The ancient Sacae, or Scyths, are recognized in the Aryan population, who may be found in great numbers and in their purest form in the more inaccessible mountains and glens of the central highlands.
When about 255 B.C. Diodotus had made himself king of Bactria and tried to expand his dominions, the chieftain of a tribe of Iranian nomads (Dahan Scyths) east of the Caspian, the Parni or Aparni, who bore the Persian name Arsaces, fled before him into Parthia.
These tribes raised wheat, presumably in the river valleys, and sold it for export; in the eastern half from west to east were Georgi (perhaps the same as Aroteres) between the Ingul and the Borysthenes (Dnieper), nomad Scyths and Royal Scyths between the Borysthenes and the Tanais (Don).
From this region started an important trade route eastward by the Thyssagetae among the southern Urals, the Iyrcae on the Tobol and Irtysh to the Kirgiz steppe, where dwelt other Scyths, regarded as colonists of those in Europe: then by the Argippaei in the Altai and the Issedones in the Tarym basin, to the one-eyed Arimaspi on the borders of China, who stole their gold from the watchful griffins, and who marched with goat-footed men and Hyperboreans reaching to the sea.
- Herodotus expressly divides the Scythians into the Agriculturists, Callipidae, Alazones, Aroteres and Georgi in the western part of the country, and the Nomads with the Royal Scyths to the east.
Presumably, therefore, the Scyths also spoke an Iranian dialect.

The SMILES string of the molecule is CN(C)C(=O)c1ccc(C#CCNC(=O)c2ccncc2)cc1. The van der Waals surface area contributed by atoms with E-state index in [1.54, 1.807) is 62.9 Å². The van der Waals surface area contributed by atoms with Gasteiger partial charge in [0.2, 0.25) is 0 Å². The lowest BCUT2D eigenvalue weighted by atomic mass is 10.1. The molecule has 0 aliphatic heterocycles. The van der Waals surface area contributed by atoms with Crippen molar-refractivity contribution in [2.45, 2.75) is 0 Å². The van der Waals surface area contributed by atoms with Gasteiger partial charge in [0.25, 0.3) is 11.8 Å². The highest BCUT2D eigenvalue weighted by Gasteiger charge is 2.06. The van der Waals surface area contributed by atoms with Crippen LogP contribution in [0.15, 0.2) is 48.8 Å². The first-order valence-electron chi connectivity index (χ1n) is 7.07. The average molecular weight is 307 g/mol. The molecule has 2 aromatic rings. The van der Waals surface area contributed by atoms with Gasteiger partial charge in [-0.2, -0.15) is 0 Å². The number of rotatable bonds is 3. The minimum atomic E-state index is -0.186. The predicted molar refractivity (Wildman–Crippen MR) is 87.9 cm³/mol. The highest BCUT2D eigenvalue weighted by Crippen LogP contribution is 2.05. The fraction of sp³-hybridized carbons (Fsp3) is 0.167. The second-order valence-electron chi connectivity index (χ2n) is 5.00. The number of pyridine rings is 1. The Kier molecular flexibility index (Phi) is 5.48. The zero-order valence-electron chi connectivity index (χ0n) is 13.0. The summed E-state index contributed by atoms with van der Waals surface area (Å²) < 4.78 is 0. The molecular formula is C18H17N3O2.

Nevertheless, the general opinion has been that the Scyths were Iranian.
Herodotus gives three legends of the origin of the Scyths (iv.
And the name Scoloti, by which careful modern writers designate the Royal Scyths, is the true designation of the subject race.
The royal line of these is quite distinct from the true Royal Scyths, who, like most nomad conquerors, allowed their subjects, to preserve their own organizations.
According to it the Scyths dwell in Asia, and were forced by the Massagetae over the Araxes (Volga ?) into the land of the Cimmerians.
The Scyths having fallen upon them from the north-east, the Cimmerians appear to have given way in two directions, towards the southwest, where the tombs of their kings were shown on the Tyras (Dniester) and one body joined with the Treres of Thrace in invading Asia Minor by the Hellespont; and towards the south-east where another body threatened the Assyrians, who called them Gimirrai (Hebrew Gomer; Gen.
They were followed by the Scyths (Ashguzai, Heb.
Hence the references to the Scyths in the Hebrew prophets (Jer.
This, is all put in the latter half of the 7th century B.C. Herodotus says that the Scyths ruled Media for twenty-eight years, and were then massacred or expelled.
If the Scyths came out of upper Asia, the Scythian colonists beyond the Iyrcae might be a division which had remained nearer the homeland, but in dealing with nomads we can suppose such a return as that of the Calmucks (Kalmuks) in the 18th century.
The physical features of the Scyths are not described by Herodotus, but Hippocrates (Lc.) draws a picture of them which makes them very similar to the Mongols as they appeared to the Franciscan missionaries in the 13th century.
Herodotus gives a good survey of the customs of the Scyths: it seems mostly to apply to the ruling race.